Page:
Monday, November 9, 2009

Giving Thanks

With Thanksgiving approaching, now is a good time to focus on gratitude for all the people who contribute to the work of your organization, and to make sure you are communicating that gratitude.

Some ways to express your appreciation:
  • Lists. You can publish and post lists acknowledging volunteers and donors on your website, via email, with printed lists on the walls of your office/facility, and in your print newsletters. People love to see their names on lists.
  • Thank you cards. Always thank people, with a personal note, for their volunteer hours and donations.
  • Appreciation events. Plan appropriate and fun annual events honoring your donors and volunteers. Offer wonderful food and entertainment.
  • Announcements and articles. Send press releases to your local newspapers honoring the contributions of special volunteers and donors; post articles on your website, in your enewsletter, and your printed brochures.
  • Awards. Create organization awards for volunteers of the year and/or month; nominate your most hard-working volunteers for special local awards.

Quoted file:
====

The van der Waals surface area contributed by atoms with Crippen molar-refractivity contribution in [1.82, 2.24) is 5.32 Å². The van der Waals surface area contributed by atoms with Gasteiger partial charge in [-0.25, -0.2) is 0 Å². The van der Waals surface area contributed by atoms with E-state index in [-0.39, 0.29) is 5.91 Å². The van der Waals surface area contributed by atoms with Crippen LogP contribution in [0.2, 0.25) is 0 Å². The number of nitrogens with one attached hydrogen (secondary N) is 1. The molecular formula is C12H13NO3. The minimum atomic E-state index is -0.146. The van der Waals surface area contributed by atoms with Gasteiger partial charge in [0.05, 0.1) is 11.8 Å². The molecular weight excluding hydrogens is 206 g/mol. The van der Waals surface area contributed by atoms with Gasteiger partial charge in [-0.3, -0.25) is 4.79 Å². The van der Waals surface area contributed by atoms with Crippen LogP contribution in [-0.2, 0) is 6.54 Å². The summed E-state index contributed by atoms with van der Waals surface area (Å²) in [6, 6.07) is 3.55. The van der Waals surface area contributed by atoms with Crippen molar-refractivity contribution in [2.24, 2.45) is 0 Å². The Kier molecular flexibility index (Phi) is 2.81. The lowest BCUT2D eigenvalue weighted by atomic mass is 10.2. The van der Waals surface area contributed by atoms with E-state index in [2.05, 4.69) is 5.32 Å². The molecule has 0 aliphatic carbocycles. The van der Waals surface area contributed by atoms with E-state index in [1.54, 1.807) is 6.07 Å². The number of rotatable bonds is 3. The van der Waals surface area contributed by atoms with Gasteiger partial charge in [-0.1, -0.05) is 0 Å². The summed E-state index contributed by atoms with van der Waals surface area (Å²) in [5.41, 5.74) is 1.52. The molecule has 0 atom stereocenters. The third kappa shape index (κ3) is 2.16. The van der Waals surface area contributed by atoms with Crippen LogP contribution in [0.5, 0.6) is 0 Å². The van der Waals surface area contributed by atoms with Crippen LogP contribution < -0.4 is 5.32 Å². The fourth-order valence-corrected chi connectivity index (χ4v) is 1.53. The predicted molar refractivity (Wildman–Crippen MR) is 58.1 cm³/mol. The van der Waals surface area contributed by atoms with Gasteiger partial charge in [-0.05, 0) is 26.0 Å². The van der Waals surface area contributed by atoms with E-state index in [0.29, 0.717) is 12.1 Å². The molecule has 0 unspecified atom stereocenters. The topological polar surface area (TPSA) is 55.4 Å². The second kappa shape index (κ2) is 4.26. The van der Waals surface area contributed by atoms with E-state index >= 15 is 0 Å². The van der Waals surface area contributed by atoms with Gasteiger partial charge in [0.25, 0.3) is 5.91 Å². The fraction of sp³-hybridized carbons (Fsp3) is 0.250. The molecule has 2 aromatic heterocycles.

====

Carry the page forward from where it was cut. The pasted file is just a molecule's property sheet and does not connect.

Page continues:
• Gifts. Send a donor free tickets to one of your events. Take your staff out to lunch after they have completed a big project. Give the president of your board a bouquet of flowers.
Thanking donors:
Always be sure to promptly thank a donor for all donations with a letter including the approved IRS language, plus a personal note, sent via first class mail. But don't just stop there: continue to thank and communicate with your donors throughout the year using email, newsletters, letters, postcards, phone calls, published donor lists, a thank you phone-a-thon, an annual donor appreciation event.

Thanking volunteers:
Thank your volunteers each time they help out, with a handwritten postcard sent first class mail. Keep track of their hours so you can specially acknowledge longstanding hard-working volunteers. And don't forget that your Board of Directors is your most important volunteer crew. Take every opportunity you can to personally express your appreciation for all the work that they do - especially when there has been conflict, differences of opinion about who is in charge, or if the organization is experiencing significant transition and/or challenges.

Thanking your staff:
It's easy to get so busy and stressed out with deadlines and funding pressures, particularly in these challenging times, that you may forget to thank your staff for their work. Know that even the smallest gesture of appreciation will make people feel better, facilitate better working conditions, and foster greater collaboration.

A little gratitude will go a long way towards building donor relationships, sustaining volunteers and board members, and creating a positive work environment for your organization!

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